12. Many good points brought up here... Covering lots of water is key... I covered about 6-7 miles walking on the upper clearwater river this weekend and didnt touch a fish or even see a fish water was very clear..I dont think the bright sun helped out, i probably spooked them before i could even cast to them...Lots of good water on that river but no fish. Also covered quite a bit on the queets before it got dark on me... This year has been really bad, i usually average 5-10 steelhead a year and have only managed one so far this year and i have put in lots more effort than other years as well... (Finally got the jinx off on saturday with a spawned out hatchery kelt that did put up a hell of a fight)...

    Don't get discouraged.... just keep at it and you'll get rewarded. I think this year the steelhead has been the fish of 10,000 casts...at least for me.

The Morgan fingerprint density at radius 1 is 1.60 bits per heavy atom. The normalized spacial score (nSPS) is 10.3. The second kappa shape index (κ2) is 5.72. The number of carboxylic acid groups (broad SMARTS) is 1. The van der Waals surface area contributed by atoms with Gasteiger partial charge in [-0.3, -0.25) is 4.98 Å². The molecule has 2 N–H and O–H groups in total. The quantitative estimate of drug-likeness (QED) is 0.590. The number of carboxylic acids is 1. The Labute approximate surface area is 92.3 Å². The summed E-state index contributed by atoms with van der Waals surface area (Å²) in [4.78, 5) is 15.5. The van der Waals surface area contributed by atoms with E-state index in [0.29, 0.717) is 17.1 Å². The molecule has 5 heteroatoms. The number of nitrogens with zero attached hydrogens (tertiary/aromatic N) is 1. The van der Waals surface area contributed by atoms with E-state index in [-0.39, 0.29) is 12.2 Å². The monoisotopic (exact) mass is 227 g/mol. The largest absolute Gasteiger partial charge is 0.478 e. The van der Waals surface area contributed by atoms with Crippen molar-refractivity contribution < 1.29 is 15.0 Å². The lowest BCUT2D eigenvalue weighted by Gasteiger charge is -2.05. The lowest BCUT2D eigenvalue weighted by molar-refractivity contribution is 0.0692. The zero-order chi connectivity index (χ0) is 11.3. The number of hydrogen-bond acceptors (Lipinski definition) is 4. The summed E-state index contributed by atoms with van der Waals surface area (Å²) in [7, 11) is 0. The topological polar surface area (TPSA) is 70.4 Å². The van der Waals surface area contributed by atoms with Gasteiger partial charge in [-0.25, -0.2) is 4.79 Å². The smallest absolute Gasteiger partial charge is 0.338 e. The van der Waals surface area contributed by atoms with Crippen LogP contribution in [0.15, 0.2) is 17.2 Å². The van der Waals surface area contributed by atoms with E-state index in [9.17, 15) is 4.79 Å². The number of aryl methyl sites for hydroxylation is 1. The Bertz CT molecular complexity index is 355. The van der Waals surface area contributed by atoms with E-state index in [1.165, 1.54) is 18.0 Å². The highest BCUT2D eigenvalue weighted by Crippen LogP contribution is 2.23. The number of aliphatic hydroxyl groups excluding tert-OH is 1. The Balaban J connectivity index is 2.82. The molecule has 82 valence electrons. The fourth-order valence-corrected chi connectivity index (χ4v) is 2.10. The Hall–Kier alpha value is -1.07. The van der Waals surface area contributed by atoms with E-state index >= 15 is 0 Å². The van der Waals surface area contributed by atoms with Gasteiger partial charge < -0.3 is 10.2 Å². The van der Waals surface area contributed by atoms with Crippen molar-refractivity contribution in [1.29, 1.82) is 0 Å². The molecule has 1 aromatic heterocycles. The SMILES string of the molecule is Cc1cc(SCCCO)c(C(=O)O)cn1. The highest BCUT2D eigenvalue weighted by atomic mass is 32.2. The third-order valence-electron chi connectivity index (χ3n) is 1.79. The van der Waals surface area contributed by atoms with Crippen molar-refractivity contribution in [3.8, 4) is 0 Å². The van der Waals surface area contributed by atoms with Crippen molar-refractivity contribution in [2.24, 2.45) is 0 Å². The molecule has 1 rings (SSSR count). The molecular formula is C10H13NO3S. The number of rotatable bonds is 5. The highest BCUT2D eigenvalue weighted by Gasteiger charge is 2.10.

SG... you are definitely right on with the comment about getting fish with gear out of certain runs and not with the fly.. definitely has to do with the type of water or casting or presentation of the fisherman. I am not a professional by any means but some water is definitely easier to cover more effectively with gear...

    But you got to love the occasion when the gear guys arent getting squat and you are slayin them!
     
  13. A hard fighting, spawned out hen? Hmmmm?

    Well, that's what the Clearwater will give you in Late Febraury. :confused: